Pachyphytum machucae - 20 seeds
Pachyphytum machucae - 20 seeds
Pachyphytum is a small genus of succulent plants in the Crassulaceae family, native from Mexico. The name of the genus comes from the ancient Greek words “pachys”, meaning “thick” and “phyton”, meaning “plant”.
Pachyphytum will not tolerate frosts well. Temperatures below 20 °F (-6 °C) will kill the plant, and temperatures which may go below 45 °F (7 °C) during extended period should be avoided. Pachyphytum tolerates high heat and intense sunlight. As with most Crassulaceae, Pachyphytum can tolerate (and even appreciated) poor soil conditions, so long as it is well draining. Pachyphytum can thrive in full or partial sunlight. Allow the soil to dry out before watering, and be careful to avoid getting water on the leaves. In winter, the plants will require more water, as winter begins its active growth season. If you are unsure when to water your Pachyphytum, watch the lower most leaves for signs of drying and water them then. Pachyphytum is FAR more likely to survive under-watering than over-watering. The thick fleshy leaves will appear wilted and a bit “under-full” when they need water.
ike any other succulent plant, the soil must have good drainage and must be porous because, in this way, the roots of the plant can expand without any problem. There are different ways to prepare the adequate substrate for Pachyphytum plants. The most common is using a combination of a substrate for succulents and pearlite or sand.
When choosing the right container to sow the Pachyphytum seeds, you have two options, to opt for a seed tray or sowing in a small pot, then transplant. Whatever you choose, you will need a plastic wrap, a glass, a paper, or something that serve as a cover for the pot.
Once you choose the container of your preference, proceed to fill it with the substrate and Add plenty of water and leave the container, so that the water has some time to decant.
The Pachyphytum seeds are quite small it is understandable that maybe, you do not want to touch them with your hands, in this case, you can use a white paper or something flat that allows you to spread the seeds over the soil. Then, with the tool you chose, gently press the seeds on the substrate. If you proceed to this process with your hands, be careful, and do not mash them or let them slip from your hands to the floor.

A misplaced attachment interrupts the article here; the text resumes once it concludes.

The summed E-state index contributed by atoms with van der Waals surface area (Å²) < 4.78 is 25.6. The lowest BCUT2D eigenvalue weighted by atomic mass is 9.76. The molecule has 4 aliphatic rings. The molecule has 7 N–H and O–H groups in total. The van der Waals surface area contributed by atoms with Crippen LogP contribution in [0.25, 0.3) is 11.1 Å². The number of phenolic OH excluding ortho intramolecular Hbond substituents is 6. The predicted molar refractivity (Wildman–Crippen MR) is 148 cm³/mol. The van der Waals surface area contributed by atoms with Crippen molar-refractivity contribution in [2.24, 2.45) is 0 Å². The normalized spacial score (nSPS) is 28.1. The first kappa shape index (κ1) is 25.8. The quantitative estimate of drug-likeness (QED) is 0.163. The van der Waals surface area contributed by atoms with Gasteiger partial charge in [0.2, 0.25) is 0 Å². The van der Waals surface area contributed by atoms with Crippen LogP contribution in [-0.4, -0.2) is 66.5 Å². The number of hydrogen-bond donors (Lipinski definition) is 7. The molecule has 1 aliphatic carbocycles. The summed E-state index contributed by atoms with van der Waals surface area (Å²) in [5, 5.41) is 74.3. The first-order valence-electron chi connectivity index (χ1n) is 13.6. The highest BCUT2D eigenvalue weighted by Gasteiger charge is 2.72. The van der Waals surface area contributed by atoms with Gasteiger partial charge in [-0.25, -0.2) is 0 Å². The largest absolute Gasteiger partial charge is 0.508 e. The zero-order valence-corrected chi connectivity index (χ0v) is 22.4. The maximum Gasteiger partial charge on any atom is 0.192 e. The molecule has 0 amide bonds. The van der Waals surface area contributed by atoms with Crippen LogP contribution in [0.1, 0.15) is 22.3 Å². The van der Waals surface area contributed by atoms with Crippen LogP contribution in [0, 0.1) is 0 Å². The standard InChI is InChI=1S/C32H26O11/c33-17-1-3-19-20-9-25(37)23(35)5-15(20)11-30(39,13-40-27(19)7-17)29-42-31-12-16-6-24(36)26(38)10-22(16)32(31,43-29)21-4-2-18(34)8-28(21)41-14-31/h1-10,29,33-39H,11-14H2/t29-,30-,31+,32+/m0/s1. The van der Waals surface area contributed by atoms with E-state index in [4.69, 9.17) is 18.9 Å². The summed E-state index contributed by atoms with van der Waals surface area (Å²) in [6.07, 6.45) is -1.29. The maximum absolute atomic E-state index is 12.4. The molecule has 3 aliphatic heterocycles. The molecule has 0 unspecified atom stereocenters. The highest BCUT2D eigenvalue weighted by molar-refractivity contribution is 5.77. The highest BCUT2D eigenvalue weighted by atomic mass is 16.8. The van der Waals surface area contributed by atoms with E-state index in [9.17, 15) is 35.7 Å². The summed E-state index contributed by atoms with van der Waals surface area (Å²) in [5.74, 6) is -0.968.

Cover the pot with plastic wrap or put it in a plastic bag to keep air humidity. Do not open it until successful germination. If there is enough humidity inside bags there will be no need to open it and water again. If soil is drying out during germination process that means that it isn’t watered well or not covered good with zip bag or similar.
Maintain temperature of 18°C-21°C (65°F-70°F) but during the night it can go down to 15°C (59°F).
Once the seedlings are visible, and you remove the cover, you have to little by little let the seedlings get accustomed to the sunlight.
Pachyphytum plants love the sun (when they are already plants and not seedlings), they can support direct sunlight, but there are occasions when the sun is quite intense that the plants need to be in a small shade. Despite the fact, these plants are sun lovers they can also support a shadowy place, though, this may lead to foliage less bright, and flowers may differ from the plants that grew with sunlight. The perfect temperature in winter for these plants should not exceed 5º C (41º F), for summer the maximum temperature is 35º C (95º F). When winter comes you should keep the substrate as dry as possible, in this way, they can withstand the cold.
During the growing phase, it is recommendable to use fertilizer once a month. The cacti fertilizer works well with Pachyphytum seeds. However, you can use one of your preference.
Finally, when the plants are ready to transplant do not forget to remove the weak ones, only transplant the most robust and biggest. Keep in mind that weak plants are prone to contract more diseases so, it is not a good idea to maintain them.